Tag Archives: Running

Gazette column: If we don’t look out for each other, what else do we have left?

It’s “Thursday Thoughts” where I post my weekly Gazette newspaper column to my blog so you can have a read…

This week my column for the Gloucestershire Gazette is about running, accidents and helping someone in trouble, because if we don’t look out for each other, what on earth do we have left?

To read it, simply click to my Column page.

What do you think? Let me know.

**Look out for  Wednesday Wafflings next, well, Wednesday, where I post the latest entry in My Diary of a Hopeful Author**

Diary of a hopeful author: How sports mantras can help your writing

It’s “Wednesday Wafflings” when I post the latest entry in my Diary of a Hopeful Author…Photo of a Diary

So, there I was, at Christmas, up a mountain. I was bricking it. I could see over the edge. It was snowy. My skis were on and in my hands were my poles. I was with my ski school team and, bar the odd tumble, all was safe. So why, oh why did I lose it? And I don’t just mean lose it, but totally and utterly melt right on down and get scared on the mountainside.

The reason was this: I told myself I couldn’t do it. That’s it. No more, no less. I mean, sure, the previous day I had fallen off the edge of a chair lift BEFORE I had even gotten on it. And yes, my backside, along with my skis, were sticking in the air. And of course, the nice French ski lift operator laughed and said, ‘I will take a photo.’ And, indeed, the only way to handle it was to stand, smile and wave. But that was then. Standing on near the top of a mountain with a long way down? This was now. And I was not liking it.

So, two things happened. First up, I realised I was being an idiot. Why? Because I was telling myself I couldn’t ski. Trouble is, when that sets in, that negative thought, like a germ in a petra dish, it grows. Until what you have immobilises you and you f**k up. Second, was someone (our instructor…) said I was a chicken. He was being funny. We got on really well. But that was the thing – he’d clocked me, knew what I was like. You tell me I’m a chicken? Then I’ll show you…

And then it happened. I got down the mountain. And the day after that. And the day after that. I got down by telling myself, ‘I can do it.’  (and by making chicken noises…Got some strange looks) I got down by reminding myself that if I fell, I could get up. And if anyone – anyone – called me chicken, I’d show them just what I could do. And, tell you what, I had an absolute ball in the process. The best time ever.

I’m at home now. My limbs are in one piece. My mind is rested. I re-began the final editing of my book last week. And that is when I realised something: that I was better at knowing how capable I was; that anything was possible. Skiing had taught me something about myself. It had taught me that if you think positively, you can do it. You can, quite literally, conquer mountains. And that it is a whole heap of fun on the way.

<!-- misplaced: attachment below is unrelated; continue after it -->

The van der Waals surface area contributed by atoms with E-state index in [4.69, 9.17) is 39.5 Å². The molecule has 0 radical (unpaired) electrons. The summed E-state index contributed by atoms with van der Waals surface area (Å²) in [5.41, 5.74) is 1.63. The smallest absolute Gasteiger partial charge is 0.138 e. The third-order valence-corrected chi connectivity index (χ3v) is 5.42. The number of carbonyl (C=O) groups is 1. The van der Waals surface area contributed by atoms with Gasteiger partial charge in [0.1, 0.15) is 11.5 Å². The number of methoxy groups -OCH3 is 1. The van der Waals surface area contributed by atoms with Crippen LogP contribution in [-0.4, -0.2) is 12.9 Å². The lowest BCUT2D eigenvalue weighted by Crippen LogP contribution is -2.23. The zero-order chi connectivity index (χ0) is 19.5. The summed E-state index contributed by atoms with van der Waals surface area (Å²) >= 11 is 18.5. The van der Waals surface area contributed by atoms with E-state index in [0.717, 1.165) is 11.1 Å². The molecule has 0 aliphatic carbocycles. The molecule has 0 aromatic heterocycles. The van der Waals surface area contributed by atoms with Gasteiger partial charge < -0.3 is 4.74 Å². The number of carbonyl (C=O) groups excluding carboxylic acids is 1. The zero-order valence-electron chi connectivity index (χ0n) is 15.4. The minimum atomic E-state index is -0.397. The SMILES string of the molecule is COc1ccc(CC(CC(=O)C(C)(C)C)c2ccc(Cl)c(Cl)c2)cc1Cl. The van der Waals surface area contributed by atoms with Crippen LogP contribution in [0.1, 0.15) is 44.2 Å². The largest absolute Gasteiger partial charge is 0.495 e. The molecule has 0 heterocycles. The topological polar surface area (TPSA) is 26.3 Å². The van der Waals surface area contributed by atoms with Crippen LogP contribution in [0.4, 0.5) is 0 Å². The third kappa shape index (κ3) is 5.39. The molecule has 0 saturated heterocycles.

So, on that note, I give you, below, a link to the mantras that sports people use for running (my favourite sport) to get them in the right mind set for a race. My advice? Adapt them for yourself and use them when you hit a low point in your writing. Feel you can’t write a paragraph, never mind a book? Feel as if there are so many authors out there better than you? Then apply a mantra. A positive mantra. For running, they use ones like: ‘Be steady. Be strong.’ Or : ‘Better. Faster. Stronger.’

Because you see, whether it’s running or writing or getting a promotion at work, a bit of positive thinking can help you go a long way. Or, in my case down a mountain (or to a big book deal!).

So, mantras: required. Broken limbs: optional.

Running World’s MAGIC MANTRAS LINK

Out tomorrow “Thursday Thoughts” where I post my latest Gazette newspaper column to my blog…**

Diary of a hopeful author: The day I accidentally got into the wrong car

It’s “Wednesday Wafflings” when I post the latest entry in my Diary of a Hopeful Author…Photo of a Diary

This week I’ve been impatient and I thought, hey, this sounds familiar. Turns out, it is, familiar, I mean, to me, this impatience thing, the jitteriness that makes me forge an inability to wait for the good stuff like a toddler struggles to wait to for the loo.

Rubbish analogies aside, while I now approach the end of edit number 3 of my second novel, I looked to my blog to trawl for posts on impatience and happened upon this one. The reason I like it isn’t just because it’s a memory road trip for me on self-publishing my first book, but it contains a very funny, real anecdote about me, basically, getting into the wrong car.

So, if you’re getting fed up with the pace of how your work is going, my message is this: hold  on. Get stuck in and keep going. Just don’t get into the wrong car.